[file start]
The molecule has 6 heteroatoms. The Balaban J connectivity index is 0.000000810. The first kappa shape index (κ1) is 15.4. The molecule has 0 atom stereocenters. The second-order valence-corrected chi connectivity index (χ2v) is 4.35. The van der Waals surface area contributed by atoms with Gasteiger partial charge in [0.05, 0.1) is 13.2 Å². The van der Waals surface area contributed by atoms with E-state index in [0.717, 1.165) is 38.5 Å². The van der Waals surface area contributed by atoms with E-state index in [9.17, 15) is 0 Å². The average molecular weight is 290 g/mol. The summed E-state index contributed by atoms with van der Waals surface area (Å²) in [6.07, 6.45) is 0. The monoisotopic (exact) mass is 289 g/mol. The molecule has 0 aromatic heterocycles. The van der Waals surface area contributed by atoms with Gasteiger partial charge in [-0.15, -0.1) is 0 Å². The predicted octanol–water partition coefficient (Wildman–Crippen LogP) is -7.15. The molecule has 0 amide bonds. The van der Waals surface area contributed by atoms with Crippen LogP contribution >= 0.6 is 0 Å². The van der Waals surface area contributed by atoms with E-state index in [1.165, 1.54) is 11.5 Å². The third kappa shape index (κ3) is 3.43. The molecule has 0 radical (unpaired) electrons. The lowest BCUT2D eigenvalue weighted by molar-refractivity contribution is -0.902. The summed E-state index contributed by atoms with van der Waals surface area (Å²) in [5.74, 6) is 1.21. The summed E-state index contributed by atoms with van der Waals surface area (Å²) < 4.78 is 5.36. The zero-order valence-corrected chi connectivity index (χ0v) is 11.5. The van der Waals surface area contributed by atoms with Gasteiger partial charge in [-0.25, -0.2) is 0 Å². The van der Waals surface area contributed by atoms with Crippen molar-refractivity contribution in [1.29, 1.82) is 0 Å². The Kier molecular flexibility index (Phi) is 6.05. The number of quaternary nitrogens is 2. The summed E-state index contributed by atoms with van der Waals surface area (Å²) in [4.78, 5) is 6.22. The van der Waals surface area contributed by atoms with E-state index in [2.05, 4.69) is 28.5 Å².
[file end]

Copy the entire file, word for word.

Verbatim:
The molecule has 6 heteroatoms. The Balaban J connectivity index is 0.000000810. The first kappa shape index (κ1) is 15.4. The molecule has 0 atom stereocenters. The second-order valence-corrected chi connectivity index (χ2v) is 4.35. The van der Waals surface area contributed by atoms with Gasteiger partial charge in [0.05, 0.1) is 13.2 Å². The van der Waals surface area contributed by atoms with E-state index in [0.717, 1.165) is 38.5 Å². The van der Waals surface area contributed by atoms with E-state index in [9.17, 15) is 0 Å². The average molecular weight is 290 g/mol. The summed E-state index contributed by atoms with van der Waals surface area (Å²) in [6.07, 6.45) is 0. The monoisotopic (exact) mass is 289 g/mol. The molecule has 0 aromatic heterocycles. The van der Waals surface area contributed by atoms with Gasteiger partial charge in [-0.15, -0.1) is 0 Å². The predicted octanol–water partition coefficient (Wildman–Crippen LogP) is -7.15. The molecule has 0 amide bonds. The van der Waals surface area contributed by atoms with Crippen LogP contribution >= 0.6 is 0 Å². The van der Waals surface area contributed by atoms with E-state index in [1.165, 1.54) is 11.5 Å². The third kappa shape index (κ3) is 3.43. The molecule has 0 radical (unpaired) electrons. The lowest BCUT2D eigenvalue weighted by molar-refractivity contribution is -0.902. The summed E-state index contributed by atoms with van der Waals surface area (Å²) in [5.74, 6) is 1.21. The summed E-state index contributed by atoms with van der Waals surface area (Å²) < 4.78 is 5.36. The zero-order valence-corrected chi connectivity index (χ0v) is 11.5. The van der Waals surface area contributed by atoms with Gasteiger partial charge in [-0.25, -0.2) is 0 Å². The van der Waals surface area contributed by atoms with Crippen molar-refractivity contribution in [1.29, 1.82) is 0 Å². The Kier molecular flexibility index (Phi) is 6.05. The number of quaternary nitrogens is 2. The summed E-state index contributed by atoms with van der Waals surface area (Å²) in [4.78, 5) is 6.22. The van der Waals surface area contributed by atoms with E-state index in [2.05, 4.69) is 28.5 Å².